09/13/2021 at 8:05 AM CEST
Meat is cheap in supermarkets, but the damage to the climate, animals, health and farmers is immense. Experts call for a change of course, they consider a drastic reduction in consumption essential. This year’s ‘World Meat Atlas’ atlas hits the spot: the impact of factory farming on the environment is being devastating. He is one of the main responsible for the climate crisis.
It is the main conclusion of the Atlas, prepared by the Heinrich Böll Foundation, the environmental organizations BUND and Friends of the Earth Europe and the magazine ‘Le Monde Diplomatique’, with financial support from the European Union (EU).
Reducing meat consumption in rich countries and promoting consumption from traditional and nature-friendly animal husbandry, grazing, are pressing needs to save the planet, the publication indicates.
The ‘Atlas of Flesh’ begins with what it calls “short lessons & rdquor ;, which are nothing but established facts. The first, that world meat production is increasing. The second is that in order to protect biodiversity and the climate, it is essential that the developed world cut meat consumption in half.
He also notes that the number of conflicts over land are on the rise, in part due to the industrial production of meat. In fact, more and more “more and more people are being killed for defending the right to land & rdquor;, notes the publication.
The biggest pesticide users
Alert that more than one billion people around the world earn their living from livestock. But he stresses that traditional and nature-friendly animal husbandry is “under pressure from industrialized agriculture & rdquor ;, from macro-farms.
But there are more troubling facts pointed out in the Atlas. For example, that nearly two-thirds of the 600 million “guardians & rdquor; of the world’s poor livestock are women. Or that the main producers of Forage crops (industrial agriculture) are among the largest users of pesticides, products that “pollute groundwater and damage biodiversity & rdquor ;.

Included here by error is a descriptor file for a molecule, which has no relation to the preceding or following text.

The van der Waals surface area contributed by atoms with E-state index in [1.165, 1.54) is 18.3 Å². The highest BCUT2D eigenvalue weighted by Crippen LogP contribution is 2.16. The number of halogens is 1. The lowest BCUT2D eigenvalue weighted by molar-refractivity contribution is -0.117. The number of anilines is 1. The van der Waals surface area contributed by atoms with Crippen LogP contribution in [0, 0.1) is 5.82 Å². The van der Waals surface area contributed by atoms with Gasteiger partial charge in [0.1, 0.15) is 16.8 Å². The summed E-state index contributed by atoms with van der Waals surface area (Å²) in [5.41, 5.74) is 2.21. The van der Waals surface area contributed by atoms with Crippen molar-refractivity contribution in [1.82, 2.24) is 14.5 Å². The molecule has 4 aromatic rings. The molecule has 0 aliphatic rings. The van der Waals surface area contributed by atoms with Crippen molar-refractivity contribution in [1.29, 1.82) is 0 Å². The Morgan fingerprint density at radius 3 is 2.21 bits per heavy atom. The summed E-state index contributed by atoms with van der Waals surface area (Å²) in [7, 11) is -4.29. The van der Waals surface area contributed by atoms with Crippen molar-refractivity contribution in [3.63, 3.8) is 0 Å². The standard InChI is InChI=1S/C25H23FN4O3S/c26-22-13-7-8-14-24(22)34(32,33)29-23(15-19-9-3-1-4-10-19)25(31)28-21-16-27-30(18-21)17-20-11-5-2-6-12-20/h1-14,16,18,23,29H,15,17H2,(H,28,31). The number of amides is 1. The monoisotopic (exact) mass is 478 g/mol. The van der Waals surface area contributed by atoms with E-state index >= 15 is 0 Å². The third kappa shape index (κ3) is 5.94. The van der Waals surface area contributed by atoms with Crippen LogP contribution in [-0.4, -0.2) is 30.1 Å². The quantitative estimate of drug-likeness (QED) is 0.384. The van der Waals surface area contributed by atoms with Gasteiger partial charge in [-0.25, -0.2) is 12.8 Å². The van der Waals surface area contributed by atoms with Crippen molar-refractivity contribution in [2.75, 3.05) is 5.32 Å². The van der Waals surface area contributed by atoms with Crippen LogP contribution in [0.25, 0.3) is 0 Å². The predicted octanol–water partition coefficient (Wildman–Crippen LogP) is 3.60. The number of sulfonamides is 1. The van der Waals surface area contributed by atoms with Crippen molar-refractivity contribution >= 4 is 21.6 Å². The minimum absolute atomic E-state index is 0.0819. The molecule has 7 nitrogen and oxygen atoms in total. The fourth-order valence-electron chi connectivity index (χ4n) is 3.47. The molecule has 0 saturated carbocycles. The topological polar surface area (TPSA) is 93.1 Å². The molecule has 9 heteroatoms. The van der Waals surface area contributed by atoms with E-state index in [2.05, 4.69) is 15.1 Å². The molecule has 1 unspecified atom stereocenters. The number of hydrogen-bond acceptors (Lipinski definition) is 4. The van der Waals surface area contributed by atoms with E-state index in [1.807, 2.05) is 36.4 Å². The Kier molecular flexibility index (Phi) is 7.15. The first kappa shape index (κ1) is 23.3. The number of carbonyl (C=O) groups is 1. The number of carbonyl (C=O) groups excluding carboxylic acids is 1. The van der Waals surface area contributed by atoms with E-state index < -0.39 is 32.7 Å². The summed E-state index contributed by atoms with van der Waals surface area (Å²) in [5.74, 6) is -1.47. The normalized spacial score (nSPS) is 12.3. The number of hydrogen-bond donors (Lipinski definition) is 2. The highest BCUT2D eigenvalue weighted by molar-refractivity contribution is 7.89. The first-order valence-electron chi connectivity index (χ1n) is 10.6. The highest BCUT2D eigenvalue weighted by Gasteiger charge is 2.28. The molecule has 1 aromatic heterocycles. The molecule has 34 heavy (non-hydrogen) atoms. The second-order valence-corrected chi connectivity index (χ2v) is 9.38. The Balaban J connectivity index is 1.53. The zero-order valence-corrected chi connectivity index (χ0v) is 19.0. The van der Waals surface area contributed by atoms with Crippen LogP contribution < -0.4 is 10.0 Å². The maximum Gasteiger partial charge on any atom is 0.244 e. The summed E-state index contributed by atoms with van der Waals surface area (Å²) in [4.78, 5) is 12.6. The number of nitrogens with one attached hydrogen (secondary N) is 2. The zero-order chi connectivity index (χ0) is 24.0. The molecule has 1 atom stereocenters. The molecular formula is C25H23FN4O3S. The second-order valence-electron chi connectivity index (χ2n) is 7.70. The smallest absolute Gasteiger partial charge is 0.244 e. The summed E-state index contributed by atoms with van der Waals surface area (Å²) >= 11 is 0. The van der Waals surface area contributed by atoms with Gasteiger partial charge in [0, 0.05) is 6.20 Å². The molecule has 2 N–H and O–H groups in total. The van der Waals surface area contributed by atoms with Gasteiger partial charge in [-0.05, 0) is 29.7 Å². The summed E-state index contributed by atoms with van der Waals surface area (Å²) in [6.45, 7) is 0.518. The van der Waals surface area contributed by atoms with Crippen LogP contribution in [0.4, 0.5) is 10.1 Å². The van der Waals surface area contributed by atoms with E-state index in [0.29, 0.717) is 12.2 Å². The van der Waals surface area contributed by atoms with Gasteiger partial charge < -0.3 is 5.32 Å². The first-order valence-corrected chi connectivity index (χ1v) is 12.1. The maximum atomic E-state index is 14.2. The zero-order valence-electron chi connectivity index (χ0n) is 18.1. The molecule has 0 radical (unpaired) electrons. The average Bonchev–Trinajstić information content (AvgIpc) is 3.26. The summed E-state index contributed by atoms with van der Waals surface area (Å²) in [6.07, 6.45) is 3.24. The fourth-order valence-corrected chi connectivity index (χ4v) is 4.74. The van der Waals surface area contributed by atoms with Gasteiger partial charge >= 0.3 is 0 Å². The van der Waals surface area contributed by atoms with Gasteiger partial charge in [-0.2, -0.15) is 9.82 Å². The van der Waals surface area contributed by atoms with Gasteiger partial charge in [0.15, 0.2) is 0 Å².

What’s more, the increasing use of antibiotics in animals is creating increasingly resistant germs. A fact that threatens the effectiveness of antibiotics, which are among the most important drugs in human and animal medicine.
The clearing of forests to obtain agricultural or livestock land it also threatens people’s health. “Wild animals lose their natural habitats and contact with people becomes closer, thus facilitates virus transmission that can eventually trigger pandemics & rdquor ;, warn the authors of the Atlas.
“Industrial meat production Not only is it responsible for precarious working conditions, it also drives people off their land and fuels deforestation, pesticide use and loss of biodiversity. He is one of the main responsible for the climate crisis& rdquor ;, noted Barbara Unmübig of the Heinrich Böll Foundation at the presentation of the Atlas in Berlin.
Meat consumption per person doubled since 1960
Olaf Bandt, president of BUND, called for a “redirection of agrarian policy & rdquor ;, but admitted that it will not be achieved“ without a change in diet& rdquor ;. He added: “On fewer and fewer farms, more and more animals are living, which worsens groundwater pollution & rdquor ;.
The seriousness of the situation is explained by the figures referring to the increase in meat consumption. In 1960, 3,000 million people lived on Earth and, according to the Atlas, meat consumption was around 70 million tons, with an average of 23 kilograms per year per person.